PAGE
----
With email security, some things can't be outsourced

You can outsource your email, but a good chunk of securing that email remains in-house. Here's what you need to know.

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While outsourcing email is right for many, if not most, enterprises, it's not enough to ensure both inbound and especially outbound email is secure. For example, outsourcing email would not prevent this from happening:

"Dear [FirstName] [LastName]," the email reads, "Click here to register for the AcmeCorp holiday party. Don't forget to RSVP!"

You check the return email address: HolidayParty@AcmeCorpHolidayParty.com. Not the usual corporate domain, AcmeCorp.com. Looks phishy. You forward it to your security department and wonder who clicked on the RSVP link.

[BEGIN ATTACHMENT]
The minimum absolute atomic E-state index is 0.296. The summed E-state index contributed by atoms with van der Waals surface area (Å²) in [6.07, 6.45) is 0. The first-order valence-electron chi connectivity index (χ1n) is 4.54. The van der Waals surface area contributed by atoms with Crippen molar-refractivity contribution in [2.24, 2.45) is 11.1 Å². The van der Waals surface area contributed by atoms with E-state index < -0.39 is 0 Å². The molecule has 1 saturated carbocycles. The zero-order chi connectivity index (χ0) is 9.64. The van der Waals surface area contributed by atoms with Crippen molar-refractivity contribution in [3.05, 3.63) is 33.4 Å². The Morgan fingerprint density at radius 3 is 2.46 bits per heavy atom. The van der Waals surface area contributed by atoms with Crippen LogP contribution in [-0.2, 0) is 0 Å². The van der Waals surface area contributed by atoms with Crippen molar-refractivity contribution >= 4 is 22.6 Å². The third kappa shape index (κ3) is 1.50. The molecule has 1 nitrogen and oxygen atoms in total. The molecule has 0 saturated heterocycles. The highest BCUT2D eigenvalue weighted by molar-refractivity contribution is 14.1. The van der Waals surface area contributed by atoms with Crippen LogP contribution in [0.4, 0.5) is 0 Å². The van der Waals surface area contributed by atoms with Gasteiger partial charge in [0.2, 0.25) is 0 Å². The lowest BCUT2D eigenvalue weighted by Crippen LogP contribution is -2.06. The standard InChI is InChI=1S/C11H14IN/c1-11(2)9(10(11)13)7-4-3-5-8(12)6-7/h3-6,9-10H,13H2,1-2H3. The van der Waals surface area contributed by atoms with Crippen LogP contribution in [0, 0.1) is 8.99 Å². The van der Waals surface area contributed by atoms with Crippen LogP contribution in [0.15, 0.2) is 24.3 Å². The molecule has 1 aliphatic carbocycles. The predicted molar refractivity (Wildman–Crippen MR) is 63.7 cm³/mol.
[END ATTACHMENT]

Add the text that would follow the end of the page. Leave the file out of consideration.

Later, you find out it was a legitimate email from the event organizers and scratch your head. HR wants a head count ASAP. You click the link and pray the email from the ad hoc domain isn't a phishing email and thus a major security risk. Will clicking on the link download and execute malware on your work computer, making you another victim of business email compromise (BEC)?

No, the email is legitimate and the link harmless, but now everyone in the organization who received that email is a little less vigilant about spotting phishing emails because they know not to expect a standard domain.

Far-fetched scenario? Not at all. 

For many — if not most — organizations today, outsourcing email is a no-brainer. Securing email is hard, and unless you have a team of email security engineers, outsourcing email security to the experienced folks at Google, Microsoft, Fastmail or another reputable email provider may well be the right choice. Unless you're a large global conglomerate or you're working on sensitive R&D that you want to protect from theft or espionage, outsourcing email is likely the right decision for your organization.

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